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Honest chances at PT School: C inside!

Discussion in 'Pre-Physical Therapy' started by pthopeful11, Sep 3, 2014.

  1. pthopeful11

    Apr 4, 2014
    Likes Received:
    Pre-Rehab Sci [General]
    Hi everybody, December 2014 grad here applying for 2015 cycle.

    Currently, I have my apps done, GRE taken (149,148,4.5), two really great letters, and two probably average letters. My prereq grades are all A's and B's except for one C in biology.

    My overall GPA is sitting around 3.35ish and my pre-req GPA will sit at about 3.1 if I keep my C in biology.

    I do have some other qualities though. 4 year student athlete at a big University, around 200 hours in 3 different setting, and coaching experience.

    Do you guys think not retaking biology and leaving it as a C will impact me too much?

  2. DesertPT

    5+ Year Member

    Apr 22, 2013
    Likes Received:
    Physical Therapist
    How much will retaking bio raise your pre-req GPA? Getting it above a 3.5 will make you a much stronger applicant, but I don't know if one class is going to be enough to do that. Depends how many of all those A's and B's are A's and how many are B's.

    Also, your writing GRE score is pretty much good to go, but your verbal and quant score are poor. You will be restrictedprimarily to schools that don't have a GRE minimumj or don't look at GRE scores at all. There are quite a few of these but even so, as much as it sucks you should probably consider retaking.
  3. Watson27

    Jun 17, 2014
    Likes Received:
    Pre-Physical Therapy
    Make sure to check out the acceptances sticky and keep an eye out for applicants with similar stats to see what your chances are.

    Realistically, your GRE scores are below average and will limit you. And your pre-req GPA could be raised by retaking classes and getting an A in bio.

    Don't expect your low GPA to be overlooked because you were an athlete. I have several friends who made this mistake and ended up not getting in to any DPT programs. Yes, admissions committees like to see a well rounded applicant that was involved in extracurriculars, but your grades should not suffer due to your involvement in other activities.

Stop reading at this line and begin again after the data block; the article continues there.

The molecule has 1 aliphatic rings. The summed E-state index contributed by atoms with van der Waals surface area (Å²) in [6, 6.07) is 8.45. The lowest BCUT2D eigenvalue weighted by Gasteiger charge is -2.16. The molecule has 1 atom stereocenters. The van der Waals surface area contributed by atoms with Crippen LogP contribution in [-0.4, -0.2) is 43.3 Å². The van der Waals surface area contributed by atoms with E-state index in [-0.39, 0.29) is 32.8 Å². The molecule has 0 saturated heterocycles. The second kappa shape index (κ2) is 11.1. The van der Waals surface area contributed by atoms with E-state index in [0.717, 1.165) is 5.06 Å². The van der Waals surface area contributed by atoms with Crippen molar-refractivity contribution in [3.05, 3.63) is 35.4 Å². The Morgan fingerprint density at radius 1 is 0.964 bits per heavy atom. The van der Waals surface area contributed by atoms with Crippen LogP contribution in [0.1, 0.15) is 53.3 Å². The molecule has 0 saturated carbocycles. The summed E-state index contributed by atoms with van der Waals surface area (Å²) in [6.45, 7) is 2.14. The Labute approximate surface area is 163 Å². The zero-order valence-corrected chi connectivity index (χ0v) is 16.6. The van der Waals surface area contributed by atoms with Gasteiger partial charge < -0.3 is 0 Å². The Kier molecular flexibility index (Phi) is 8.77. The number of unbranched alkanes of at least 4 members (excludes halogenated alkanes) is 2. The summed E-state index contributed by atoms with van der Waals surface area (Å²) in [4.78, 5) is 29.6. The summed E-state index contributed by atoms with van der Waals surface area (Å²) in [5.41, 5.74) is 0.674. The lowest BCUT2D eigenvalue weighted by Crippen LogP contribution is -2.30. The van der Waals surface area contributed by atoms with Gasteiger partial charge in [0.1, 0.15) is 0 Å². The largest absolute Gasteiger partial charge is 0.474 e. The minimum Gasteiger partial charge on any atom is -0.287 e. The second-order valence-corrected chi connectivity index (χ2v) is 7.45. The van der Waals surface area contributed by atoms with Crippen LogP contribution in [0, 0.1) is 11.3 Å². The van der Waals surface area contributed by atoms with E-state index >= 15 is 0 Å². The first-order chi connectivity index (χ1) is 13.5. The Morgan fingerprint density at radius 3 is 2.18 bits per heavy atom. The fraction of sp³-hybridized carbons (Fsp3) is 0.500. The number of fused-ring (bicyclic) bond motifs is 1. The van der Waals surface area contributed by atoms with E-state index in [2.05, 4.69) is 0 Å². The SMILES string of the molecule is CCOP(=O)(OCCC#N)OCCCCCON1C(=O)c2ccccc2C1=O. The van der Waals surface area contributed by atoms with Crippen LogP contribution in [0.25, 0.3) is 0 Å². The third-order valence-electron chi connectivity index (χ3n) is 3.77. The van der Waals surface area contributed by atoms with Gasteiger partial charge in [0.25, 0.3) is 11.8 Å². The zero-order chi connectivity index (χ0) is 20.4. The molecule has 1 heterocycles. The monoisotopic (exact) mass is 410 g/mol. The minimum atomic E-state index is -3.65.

Bottom line: either look for schools with lower standards, or retake the GRE and get at least 150/150/4.0, as well as retake classes to raise your GPA.

    Where are you in the application process? Are you applying this cycle? If not, then you still have time to work on your grades.
  4. DPTcoasral

    2+ Year Member

    Aug 6, 2014
    Likes Received:
    Pre-Health (Field Undecided)
    I have to agree with the advice given above. You need to retake the GRE and get a 300 if you want a shot at the schools that value GRE scores. I doubt schools will look past your grades due to being a college athlete. I know a couple basketball players at my school in a similar position to yourself and they have had a hard time. That's ultimately a choice you make, it shouldn't be something that allows you to downplay poor marks. Likewise, "non-traditional" applicants deal with the backlash of their past misgivings. Alternatively, you could target schools that do not use the GRE!

    My advice: give yourself a 4 week study plan of at least two hours a day and retake the GRE. You might be surprise yourself. Typically, these scores are due to a lack of dedication and preparation. Despite what many naysayers think about the ability of the test to predict graduate school success, the test does measure your ability to buckle down and prepare for something you might not be too fond of. Also, I would retake the Biology class. The rest of your application looks competitive!
    #4 DPTcoasral, Sep 4, 2014
    Last edited: Sep 4, 2014

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